The Royal Society and Ireland William Molyneux, F.R.S. (1656-1698)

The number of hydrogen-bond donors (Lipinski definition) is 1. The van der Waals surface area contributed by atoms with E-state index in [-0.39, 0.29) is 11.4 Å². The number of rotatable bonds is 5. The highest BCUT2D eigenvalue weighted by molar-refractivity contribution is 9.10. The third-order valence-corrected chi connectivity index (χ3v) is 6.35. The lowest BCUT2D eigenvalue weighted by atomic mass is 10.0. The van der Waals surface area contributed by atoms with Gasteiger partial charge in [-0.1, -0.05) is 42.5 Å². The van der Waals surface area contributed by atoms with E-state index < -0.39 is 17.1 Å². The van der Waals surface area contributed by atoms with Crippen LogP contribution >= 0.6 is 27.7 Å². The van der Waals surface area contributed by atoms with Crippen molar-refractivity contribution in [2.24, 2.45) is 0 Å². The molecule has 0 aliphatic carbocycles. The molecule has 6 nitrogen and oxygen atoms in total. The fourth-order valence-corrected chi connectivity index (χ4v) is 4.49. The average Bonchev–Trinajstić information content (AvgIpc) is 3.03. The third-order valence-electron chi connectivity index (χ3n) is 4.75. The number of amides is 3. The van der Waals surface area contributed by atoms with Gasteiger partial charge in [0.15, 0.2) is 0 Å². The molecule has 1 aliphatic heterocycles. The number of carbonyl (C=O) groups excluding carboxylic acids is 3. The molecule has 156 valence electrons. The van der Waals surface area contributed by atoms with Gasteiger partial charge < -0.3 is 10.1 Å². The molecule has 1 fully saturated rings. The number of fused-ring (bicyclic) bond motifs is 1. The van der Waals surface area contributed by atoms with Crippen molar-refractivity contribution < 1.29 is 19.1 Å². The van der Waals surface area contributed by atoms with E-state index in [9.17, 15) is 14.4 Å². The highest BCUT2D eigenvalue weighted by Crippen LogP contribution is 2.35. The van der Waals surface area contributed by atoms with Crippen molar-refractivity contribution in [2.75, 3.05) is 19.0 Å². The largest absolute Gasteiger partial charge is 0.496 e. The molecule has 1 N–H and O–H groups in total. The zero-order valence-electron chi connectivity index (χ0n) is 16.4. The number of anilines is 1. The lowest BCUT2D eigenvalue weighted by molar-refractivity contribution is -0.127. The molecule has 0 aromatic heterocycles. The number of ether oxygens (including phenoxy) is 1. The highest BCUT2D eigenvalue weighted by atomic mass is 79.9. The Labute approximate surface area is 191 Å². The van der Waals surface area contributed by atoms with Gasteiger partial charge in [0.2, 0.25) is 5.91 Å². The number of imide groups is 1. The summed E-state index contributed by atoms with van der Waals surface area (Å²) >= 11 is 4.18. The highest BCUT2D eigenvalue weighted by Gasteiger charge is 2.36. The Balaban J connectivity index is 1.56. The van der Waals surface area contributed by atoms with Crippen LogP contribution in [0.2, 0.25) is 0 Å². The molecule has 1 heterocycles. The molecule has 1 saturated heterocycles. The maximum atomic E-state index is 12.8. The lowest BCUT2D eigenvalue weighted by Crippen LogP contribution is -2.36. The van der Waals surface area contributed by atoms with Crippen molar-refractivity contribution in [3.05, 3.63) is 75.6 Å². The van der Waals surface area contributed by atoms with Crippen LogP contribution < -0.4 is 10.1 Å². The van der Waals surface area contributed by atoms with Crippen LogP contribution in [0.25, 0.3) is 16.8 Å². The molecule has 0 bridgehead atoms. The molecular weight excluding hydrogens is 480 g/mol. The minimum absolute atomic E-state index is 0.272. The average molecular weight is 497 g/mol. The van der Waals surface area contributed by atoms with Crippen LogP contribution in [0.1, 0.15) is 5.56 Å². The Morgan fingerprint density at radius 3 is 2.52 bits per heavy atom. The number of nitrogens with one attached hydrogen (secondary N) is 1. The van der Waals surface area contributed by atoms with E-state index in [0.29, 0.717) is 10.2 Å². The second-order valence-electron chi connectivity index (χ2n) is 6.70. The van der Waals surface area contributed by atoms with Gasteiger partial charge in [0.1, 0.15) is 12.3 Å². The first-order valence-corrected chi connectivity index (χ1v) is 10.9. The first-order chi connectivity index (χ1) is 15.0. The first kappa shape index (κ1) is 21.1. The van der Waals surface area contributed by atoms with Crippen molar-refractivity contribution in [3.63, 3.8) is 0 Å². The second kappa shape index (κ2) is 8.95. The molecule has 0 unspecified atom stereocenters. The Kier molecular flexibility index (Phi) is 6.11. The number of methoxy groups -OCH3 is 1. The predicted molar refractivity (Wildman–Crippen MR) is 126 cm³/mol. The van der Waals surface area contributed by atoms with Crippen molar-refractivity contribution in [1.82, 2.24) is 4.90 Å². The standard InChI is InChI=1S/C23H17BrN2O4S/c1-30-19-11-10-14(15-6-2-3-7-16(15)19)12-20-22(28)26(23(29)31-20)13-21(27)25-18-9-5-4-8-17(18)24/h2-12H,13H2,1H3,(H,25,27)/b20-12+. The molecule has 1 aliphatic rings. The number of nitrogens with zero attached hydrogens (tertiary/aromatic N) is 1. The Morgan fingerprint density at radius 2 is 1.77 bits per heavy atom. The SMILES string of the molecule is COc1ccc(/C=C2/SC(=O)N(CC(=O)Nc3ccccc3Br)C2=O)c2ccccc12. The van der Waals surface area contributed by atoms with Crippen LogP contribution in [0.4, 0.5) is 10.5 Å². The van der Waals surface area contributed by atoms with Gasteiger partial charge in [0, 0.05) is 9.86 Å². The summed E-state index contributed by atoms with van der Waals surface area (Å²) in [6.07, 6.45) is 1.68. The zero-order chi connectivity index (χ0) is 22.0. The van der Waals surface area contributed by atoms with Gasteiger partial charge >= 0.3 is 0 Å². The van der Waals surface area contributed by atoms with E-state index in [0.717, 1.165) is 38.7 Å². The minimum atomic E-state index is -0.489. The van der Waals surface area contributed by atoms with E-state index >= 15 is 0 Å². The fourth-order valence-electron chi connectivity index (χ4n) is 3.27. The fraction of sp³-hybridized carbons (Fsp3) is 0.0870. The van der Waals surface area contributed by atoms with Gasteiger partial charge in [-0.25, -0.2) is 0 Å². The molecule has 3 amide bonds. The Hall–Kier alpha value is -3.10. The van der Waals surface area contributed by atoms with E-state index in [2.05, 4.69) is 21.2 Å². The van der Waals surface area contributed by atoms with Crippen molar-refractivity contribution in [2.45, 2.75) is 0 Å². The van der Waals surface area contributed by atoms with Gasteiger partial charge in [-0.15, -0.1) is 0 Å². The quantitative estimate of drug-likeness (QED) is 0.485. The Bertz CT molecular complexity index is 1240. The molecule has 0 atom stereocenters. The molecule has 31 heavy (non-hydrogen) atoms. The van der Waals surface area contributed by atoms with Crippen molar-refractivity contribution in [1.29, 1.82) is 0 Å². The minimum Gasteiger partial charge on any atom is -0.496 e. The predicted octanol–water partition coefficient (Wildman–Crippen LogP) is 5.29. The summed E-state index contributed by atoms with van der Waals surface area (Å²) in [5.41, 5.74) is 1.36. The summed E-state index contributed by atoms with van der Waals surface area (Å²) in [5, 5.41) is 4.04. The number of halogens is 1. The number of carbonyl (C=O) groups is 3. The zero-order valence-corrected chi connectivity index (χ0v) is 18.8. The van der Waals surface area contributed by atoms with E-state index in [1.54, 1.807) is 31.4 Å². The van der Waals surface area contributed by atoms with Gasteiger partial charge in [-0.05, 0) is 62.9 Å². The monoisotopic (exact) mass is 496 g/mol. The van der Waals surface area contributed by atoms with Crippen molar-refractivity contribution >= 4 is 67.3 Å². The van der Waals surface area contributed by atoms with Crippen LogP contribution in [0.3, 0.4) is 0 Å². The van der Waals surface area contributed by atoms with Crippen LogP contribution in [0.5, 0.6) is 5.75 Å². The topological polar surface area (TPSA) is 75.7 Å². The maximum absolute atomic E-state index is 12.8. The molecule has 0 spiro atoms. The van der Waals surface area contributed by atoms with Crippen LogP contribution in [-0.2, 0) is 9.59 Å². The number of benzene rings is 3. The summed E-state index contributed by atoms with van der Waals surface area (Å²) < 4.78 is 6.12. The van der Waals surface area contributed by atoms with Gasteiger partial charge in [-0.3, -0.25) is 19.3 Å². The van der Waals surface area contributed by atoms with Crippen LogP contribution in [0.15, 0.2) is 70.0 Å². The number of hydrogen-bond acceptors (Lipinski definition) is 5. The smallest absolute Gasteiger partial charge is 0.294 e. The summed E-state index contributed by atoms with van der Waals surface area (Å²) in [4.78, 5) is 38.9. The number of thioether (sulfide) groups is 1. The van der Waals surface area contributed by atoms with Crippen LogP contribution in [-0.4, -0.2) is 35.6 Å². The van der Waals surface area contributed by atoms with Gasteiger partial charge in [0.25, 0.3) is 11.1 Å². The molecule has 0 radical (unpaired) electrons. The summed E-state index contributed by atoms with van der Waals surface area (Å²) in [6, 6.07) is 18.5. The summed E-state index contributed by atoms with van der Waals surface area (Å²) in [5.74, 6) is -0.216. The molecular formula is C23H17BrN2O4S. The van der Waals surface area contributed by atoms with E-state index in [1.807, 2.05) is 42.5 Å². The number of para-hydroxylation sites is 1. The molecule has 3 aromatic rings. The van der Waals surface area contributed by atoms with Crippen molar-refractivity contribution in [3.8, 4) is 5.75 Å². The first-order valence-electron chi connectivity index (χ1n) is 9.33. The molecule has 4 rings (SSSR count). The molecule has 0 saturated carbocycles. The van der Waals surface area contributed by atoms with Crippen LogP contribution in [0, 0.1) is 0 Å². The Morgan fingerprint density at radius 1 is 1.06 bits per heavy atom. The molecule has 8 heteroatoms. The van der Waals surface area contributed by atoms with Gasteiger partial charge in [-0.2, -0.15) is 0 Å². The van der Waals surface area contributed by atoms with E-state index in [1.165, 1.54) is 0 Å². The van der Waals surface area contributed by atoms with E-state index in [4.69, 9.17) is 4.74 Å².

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<ul><li><p>The Royal Society and Ireland William Molyneux, F.R.S. (1656-1698)Author(s): K. Theodore HoppenSource: Notes and Records of the Royal Society of London, Vol. 18, No. 2 (Dec., 1963), pp. 125-135Published by: The Royal SocietyStable URL: .Accessed: 15/06/2014 05:10</p><p>Your use of the JSTOR archive indicates your acceptance of the Terms &amp; Conditions of Use, available at .</p><p> .JSTOR is a not-for-profit service that helps scholars, researchers, and students discover, use, and build upon a wide range ofcontent in a trusted digital archive. We use information technology and tools to increase productivity and facilitate new formsof scholarship. For more information about JSTOR, please contact</p><p> .</p><p>The Royal Society is collaborating with JSTOR to digitize, preserve and extend access to Notes and Records ofthe Royal Society of London.</p><p> </p><p>This content downloaded from on Sun, 15 Jun 2014 05:10:00 AMAll use subject to JSTOR Terms and Conditions</p><p></p></li><li><p>125 </p><p>THE ROYAL SOCIETY AND IRELAND </p><p>WILLIAM MOLYNEUX, F.R.S. (I656-I698) </p><p>By K. THEODORE HOPPEN Research Student, Trinity College, Cambridge </p><p>[Plate 18] </p><p>THE seventeenth century was not a period during which science can be said to have flourished in Ireland. Only in the last twenty years of the </p><p>century did that country give any response to the New Learning, a learning which was, in England, no longer regarded as new, in the sense of revolu- </p><p>tionary, and which was becoming accepted by the majority of thinking men. That there was any significant activity at all, in the field of science during these last two decades, was due, in the main, to William Molyneux. </p><p>Molyneux was born in Dublin in 1656, of a distinguished and well-to-do </p><p>family. He was sent to a Grammar school in that city, and in 1671 entered Trinity College, Dublin (I). After he had obtained his bachelor's degree he was sent by his father to London to take up the study of law at the Middle </p><p>Temple. His career at the university had been a successful one, and on going down he had been presented with a testimonial, 'Drawn up in the strongest Terms &amp; in an Uncommon Form, Signifying the high opinion they had conceived of his Genius, the Probity of his Manner &amp; the Remarkable </p><p>Progress he had made in letters' (2). Molyneux spent three years in London, but, as he puts it, 'my inclination to the Study of the law was not so strong as to make me master of the profession' (3). </p><p>While still an undergraduate Molyneux had 'conceived a Great Dislike to the Scholastick Learning then taught in that place; [the university] And </p><p>young as he was, he fell intirely into Lord Bacon's Methods &amp; those prescribed by the Royal Society' (4). The young student spent most of his leisure hours reading the works of Bacon, Descartes, Gassendi, and Digby, as well as the Philosophical Transactions of the Royal Society (5). There is no evidence to suggest that he attended any meetings of the Royal Society while he was studying at the Temple but, in I680, when he was in London seeking a cure for his blind wife, he met several Fellows of the Society, of whom he mentions Sir Charles Scarborough, Walter Needham, and Richard Lower (6). It was in the same year that he applied himself 'fully to mathematical learning' (7), and within twelve months had started a long correspondence </p><p>4 </p><p>This content downloaded from on Sun, 15 Jun 2014 05:10:00 AMAll use subject to JSTOR Terms and Conditions</p><p></p></li><li><p>Plate 18 </p><p>[Reproduced by kind permission of the National Library of Ireland </p><p>ENGRAVING OF WILLIAM MOLYNEUX </p><p>There are no surviving portraits of William Molyneux taken from life. This engraving is in stipple by James Henry Brocas of Dublin and is dated September I803. It is taken from a portrait of William Molyneux by Robert Home in the Theatre of Trinity College, Dublin. </p><p>[Facing page 125 </p><p>This content downloaded from on Sun, 15 Jun 2014 05:10:00 AMAll use subject to JSTOR Terms and Conditions</p><p></p></li><li><p>T26 </p><p>with the astronomer John Flamsteed, F.R.S. In common with most of the scientists of the time Molyneux was anything but a specialist. Astronomy, however, was to remain his chief interest, and his most famous scientific work dealt with the general subject of optics (8). </p><p>Ireland, in the early I68o's did not afford many facilities to the scientific worker, and this fact forms the subject for countless complaints by Molyneux and others. In September I68I he writes to Flamsteed, 'Living here in a </p><p>Kingdom barren of all things, but especially of the ingenious artificers, I am </p><p>wholly destitute of instruments, that I can rely upon' (9). Thirty years before Robert Boyle had judged Ireland to be a 'barbarous country, where chemical </p><p>spirits were so misunderstood and chemical instruments so unprocurable, that it was hard to have any Hermetic thoughts in it' (Io). Despite these difficulties </p><p>Molyneux persevered in his scientific studies and experiments. In 1682 he joined Moses Pitt in the latter's work on the English Atlas, managing the Irish section of this immense undertaking. The Atlas was to contain detailed </p><p>descriptions of the areas delineated, including information on climate, soils, minerals, ancient monuments, population, customs, and trade (i ). In order to gather such information, Molyneux had printed for him a sheet of queries, which was distributed around Ireland, soliciting replies concerning particular baronies and counties (12). Pitt's arrest in I685 ended the progress of this scheme, and Molyneux, who had collected 'an heap of rude materials' relating to some twenty counties, burnt all that he had written on the subject. He notes however that, 'I have still by me the rough papers of many other persons' (I 3). </p><p>In the Spring of the year 1683 Molyneux's younger brother Thomas left Ireland to study medicine at Leyden. He interrupted his journey in London, staying there for several weeks. While he was there Thomas attended several </p><p>meetings of the Royal Society and wrote about them to his brother in Ireland, giving a well observed description of such a meeting, and also character sketches of some of the Fellows. In a letter dated May 1683, he writes, </p><p>'The President Sir John Hoskins, sits in a chair at the upper end of the table, with a cushion before him. The Secretary Mr Aston, a very ingenious man, at the side on his left hand, he reads the heads, one after another, to be debated and discoursed of at the present meeting; as also whatever letters, experiments, or informations have been sent in since their last meeting, of all which as they are read, the fellows which sit round the room, spake their sentiments, and gave their opinions if they think fitting' (14). </p><p>William had asked "his brother to write him something of the characters of </p><p>This content downloaded from on Sun, 15 Jun 2014 05:10:00 AMAll use subject to JSTOR Terms and Conditions</p><p></p></li><li><p>127 </p><p>some of the Fellows, and he does so in a letter written the month following. Mr Flamsteed is a 'free, affable, and Humble Man, not at all conceited or dogmatical', Dr Grew is 'a very civil, obliging person', while Robert Hooke, with his usual ill-luck, is described as being 'the most ill-natured, self-conceited man in the world, . . pretending to have had all other inventions when once discovered by their authors to the world' (15). </p><p>These letters probably suggested to William, that a similar scientific society might be founded at Dublin. In October 1683 therefore he began to look around for others who might be interested in such a project. 'I first', he writes. 'brought together about half a dozen, that met weekly in a private room of a coffee-house, on Cork Hill, merely to discourse of philosophy, mathematicks. and other polite literature, as things arose obiter, without any settled rules or forms' (I6). Soon, however, with the help of Sir William Petty and some others, the Dublin Philosophical Society was officially set up in January 1683/4, and was to meet regularly every Monday during university term. until April 1687. The new society, which appointed Molyneux its first Secretary (17), lost no time in opening a correspondence with the two scientific societies in England, the Royal Society and the Philosophical Society at Oxford. In February 1683/4, Molyneux wrote to Robert Plot at Oxford informing him of the existence of the new society at Dublin. 'We are'. he wrote, 'at present but weak and our foundation unsetled, so that we are uncertain whether our building will stand or fall, especially considering the like structure has never been offered at in this kingdom' (I8). Plot had. however, already received a letter from Dr Robert Huntington, Provost of Trinity College, Dublin, and a member of the Dublin Society, complaining of the severe difficulties a scientific group laboured under in Ireland. </p><p>Huntington, in somewhat purple prose, exclaims that, 'Here, Alas! We are destitute of all such Helps &amp; Advantages; Scarce a place to put Or Heads in a Room big enough to hold us.... free us from Egyptian bondage, yt we man't be slaves' (I9). The Royal Society was very ready to correspond with Dublin, and Plot was instructed to tell Huntington that they 'willingly embrace the correspondence of the Society at Dublin; and had ordered their </p><p>Secretary to write to them in the manner proposed' (20). Francis Aston, Secretary to the Royal Society, therefore wrote to </p><p>Molyneux congratulating him on the establishment 'of a Society of Honour- able and Learned persons; for the Improvement of natural knowledge', and </p><p>assuring him of all the help the Royal Society could give (21). This was the </p><p>beginning of a long and fruitful dialogue between the two countries, and without the help of the societies in England, that at Dublin could hardly have </p><p>This content downloaded from on Sun, 15 Jun 2014 05:10:00 AMAll use subject to JSTOR Terms and Conditions</p><p></p></li><li><p>128 </p><p>survived for very long. William Molyneux was a well-to-do gentleman and was able to devote all his time to the business of the Dublin Society, being among its most active members. In the period October 1683 to November I686 he read, in all, twenty-five papers to the Society dealing with a wide </p><p>variety of subjects, from 'Why heavy bodies dissolved swim in menstrua </p><p>specifically lighter than themselves', to 'On comparing the weather at Oxford and Dublin'. </p><p>The Dublin Society did not publish a journal in which to print the most </p><p>interesting of the papers read at its meetings, so that its members com- municated their findings through the Philosophical Transactions. There are in all thirteen articles by Molyneux in the Phil. Trans. and many more by other members of the Dublin Society. One of the papers by Molyneux deals with a phenomenon that was a source of continual fascination for many contemporary English scientists, the supposed petrifying qualities of Lough Neagh in Ulster (22). Molyneux adopts a mildly sceptical attitude about the </p><p>powers of the lough, although he does not dismiss them altogether. This article was written in response to some questions from the Oxford Society, which had discussed the problem at its meeting of 26 March I684 (23). Molyneux thought highly of the importance of the Phil. Trans. in the further- ance of scientific communication and discussion. Writing to Flamsteed in April 1683 he rejoices that their publication is to be resumed, for 'Truly we Forreiners suffered much for want of them, for we were thereby kept Ignorant of What was doing abroad in the Ingenious World... And moreover there are many Pretty Quaint Notions that some Persons may have, of which </p><p>they would think it Impertinent to write a Book and yet are willing to Publish Abroad, and for this designe no thing can be more convenient than the Transactions' (24). Molyneux did however have some 'Pretty Quaint Notions', about which he was willing to write a book. His first publication had been a translation of Six Metaphysical Meditations by Descartes in I680, to which he contributed a preface (25). In this he states that, 'Here, what was commonly asserted without proof, is not only proved but mathematically demonstrated, viz. That God is the Fountain and Original of Truth.' </p><p>Molyneux may be numbered among those, who fervently believed that the study of natural philosophy, was an aid and a prop to religion, and that it would afford 'occasion of admiring and adoring the Divine Wisdom' (26). This religious approach to science was fairly common at the time, and was often a defensive mechanism against those who attacked natural philosophy for undermining 'sound religion'. Sometimes, however, it led to rather </p><p>strange exercises, as when the Reverend John Keogh, also a member of the </p><p>This content downloaded from on Sun, 15 Jun 2014 05:10:00 AMAll use subject to JSTOR Terms and Conditions</p><p></p></li><li><p>I29 </p><p>Dublin Society, demonstrated mathematically, 'what dependence the several degrees of beings have on God Almighty, from the highest Angel to the lowest insect'. Isaac Newton is said to have approved 'mighty well' of this production (27). </p><p>After I680 Molyneux did not publish any books for six years, being kept busy, at first with the English Atlas, and later by the affairs of the Dublin Society. In May I685 he received a grant of I0oo from the Irish Govern- ment to enable him to view and make draughts of the fortresses in Flanders, as part of his duties as Chief Engineer and Surveyor-General of the King's Buildings and Works in Ireland, to which post he had been appointed the year before (28). He broke off his journey at London where he had Richard Whitehead, the instrument maker, construct a telescopic dial of his own design. This contrivance was the subject of his next book, entitled Sciothericum Telescopicum. In the Epistle Dedicatory to the Earl of Clarendon, Molyneux gives the first clear and reasoned exposition of his general attitude towards science, as represented by the New Learning. There are no doubts in his unqualified admiration for that kind of science propagated by the Royal Society, and in his equally trenchant attack on the 'ancient Notions of Philosophy'. This was but 'verbose empty stuff' consisting only of 'vain Distinctions and idle Evasions' (29). 'True Philosophy', as he terms it, is worthwhile, 'as far as it tends to illustrate the creation, and set forth the infinite power of the Creator; as also to increase the convenienc...</p></li></ul>